Mr. Mallory. One Question more. We all know the intimate relation subsisting, and which must necessarily subsist, between the manager of the Finance Committee of this House and the Secretary of  the Treasury. We all know that the distinguished gentleman must be aware, to a great extent, of the opinions and purposes of the distinguished member of the Administration to whom I have alluded; and I respectfully inquire of the gentleman from Pennsylvania, in view of that fact, whether he knows that the Secretary of the Treasury does or does not contemplate an additional demand on this House for a further issue of Treasury notes?   

   Mr. Stevens. I have no knowledge that he intends to ask for authority to issue any more. I may say to the gentleman from Kentucky, that, while I have great respect for all of the opinions of the Secretary of the Treasury, we do not agree upon financial questions exactly, and we cannot harmonize any more than I do with gentlemen around me. I do not know his views. I had hoped the business would be so conducted that no more would be needed. I do not believe the issue will be injurious; but I do believe a repetition of it might bring us to that. I shall say a few words upon the subject hereafter. At present I am speaking to the amendment; and I now move that the committee rise for the purpose of closing the debate upon the pending amendment.

    [After a brief interruption to consider another bill, the House approves Spaulding’s amendment]

     Mr. Stevens. I move to amend the substitute by striking out form the word “and,” in the eighteenth line, to the word “therof,” in line twenty-nine, as follows:

    And any holder of said United States notes depositing any sum not less than fifty dollars, or some multiple of fifty dollars, with the Treasurer of the United States, or either of the Assistant Treasurers, shall receive in exchange therefor duplicate certificates of deposit, one of which may be transmitted to the Secretary of the Treasury, who shall thereupon issue to the holder an equal amount of bonds of the United States, coupon or registered, as may by said holder be desired, bearing interest at the rate of six per cent. Per annum, payable semi-anually, and redeemable at the pleasure of the United States after five-years, and payable twenty years from the date thereof.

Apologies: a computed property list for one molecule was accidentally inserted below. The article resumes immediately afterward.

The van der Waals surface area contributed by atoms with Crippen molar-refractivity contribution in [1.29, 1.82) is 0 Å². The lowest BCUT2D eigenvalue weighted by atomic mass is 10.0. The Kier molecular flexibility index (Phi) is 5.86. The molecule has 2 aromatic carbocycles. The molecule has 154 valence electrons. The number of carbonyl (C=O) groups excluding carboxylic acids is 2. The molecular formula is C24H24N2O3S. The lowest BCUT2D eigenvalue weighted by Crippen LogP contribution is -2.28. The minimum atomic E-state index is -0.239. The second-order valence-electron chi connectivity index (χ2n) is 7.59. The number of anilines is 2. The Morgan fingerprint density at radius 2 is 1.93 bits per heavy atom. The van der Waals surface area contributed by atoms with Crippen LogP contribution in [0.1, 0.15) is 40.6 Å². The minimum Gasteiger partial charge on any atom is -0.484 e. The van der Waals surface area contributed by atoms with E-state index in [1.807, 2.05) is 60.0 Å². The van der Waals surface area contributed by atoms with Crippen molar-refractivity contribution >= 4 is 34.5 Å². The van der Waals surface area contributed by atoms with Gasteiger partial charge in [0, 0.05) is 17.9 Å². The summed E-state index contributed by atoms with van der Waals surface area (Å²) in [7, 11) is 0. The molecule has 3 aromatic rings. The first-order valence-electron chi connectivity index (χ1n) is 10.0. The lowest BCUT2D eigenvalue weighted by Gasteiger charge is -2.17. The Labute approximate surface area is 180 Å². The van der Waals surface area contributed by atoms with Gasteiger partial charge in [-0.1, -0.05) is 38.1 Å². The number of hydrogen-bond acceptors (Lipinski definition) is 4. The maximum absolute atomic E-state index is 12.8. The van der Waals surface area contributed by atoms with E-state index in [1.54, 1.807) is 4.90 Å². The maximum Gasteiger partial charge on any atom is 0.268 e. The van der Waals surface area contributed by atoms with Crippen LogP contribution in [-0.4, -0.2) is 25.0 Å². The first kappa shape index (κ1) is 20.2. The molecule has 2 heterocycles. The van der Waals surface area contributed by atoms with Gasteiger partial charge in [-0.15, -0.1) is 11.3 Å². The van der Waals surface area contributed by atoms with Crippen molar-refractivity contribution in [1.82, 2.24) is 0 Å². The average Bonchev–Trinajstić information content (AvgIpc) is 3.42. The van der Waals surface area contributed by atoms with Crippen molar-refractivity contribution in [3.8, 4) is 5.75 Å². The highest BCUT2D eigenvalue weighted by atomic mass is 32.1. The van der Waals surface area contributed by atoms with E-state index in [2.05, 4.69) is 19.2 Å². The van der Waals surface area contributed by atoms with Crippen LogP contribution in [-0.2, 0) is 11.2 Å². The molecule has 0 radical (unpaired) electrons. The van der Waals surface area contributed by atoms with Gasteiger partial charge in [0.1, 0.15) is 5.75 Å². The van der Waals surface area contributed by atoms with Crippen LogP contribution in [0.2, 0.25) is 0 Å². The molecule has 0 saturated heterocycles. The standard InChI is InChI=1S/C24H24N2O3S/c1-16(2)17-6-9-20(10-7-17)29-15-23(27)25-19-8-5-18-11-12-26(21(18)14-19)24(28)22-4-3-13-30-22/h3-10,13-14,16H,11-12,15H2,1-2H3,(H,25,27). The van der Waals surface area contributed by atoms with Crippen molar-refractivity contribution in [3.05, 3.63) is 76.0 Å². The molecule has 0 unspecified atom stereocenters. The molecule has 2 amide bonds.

I will explain the reason why I make this motion. The provision is not in the draft of this bill as sent to the House in the communication from the Secretary of the Treasury, and I do not very well know how it got into this bill, unless it was copied from the old bill, in which it was. By this provision, any man holding demand notes and legal tender notes can deposit them at par, and compel the Secretary of the Treasury to issue twenty years bonds at par to them. It leaves no option, For some time past, if it had not been for that provision in the former law, the Secretary of the Treasury could have sold these bonds at about five per cent. Advance. They have borne a premium to that extent. This has, therefore allowed speculators to take these legal tender notes and demand six per cent. Bonds, which were five per cent. In value above the notes. There was no discretion in the Secretary of the Treasury to refuse it period. By striking this out we should leave it discretionary with the Secretary to exchange the bonds at such a price As they are worth, and do not compel him to exchange them at par for a currency which is below the value of the bonds themselves.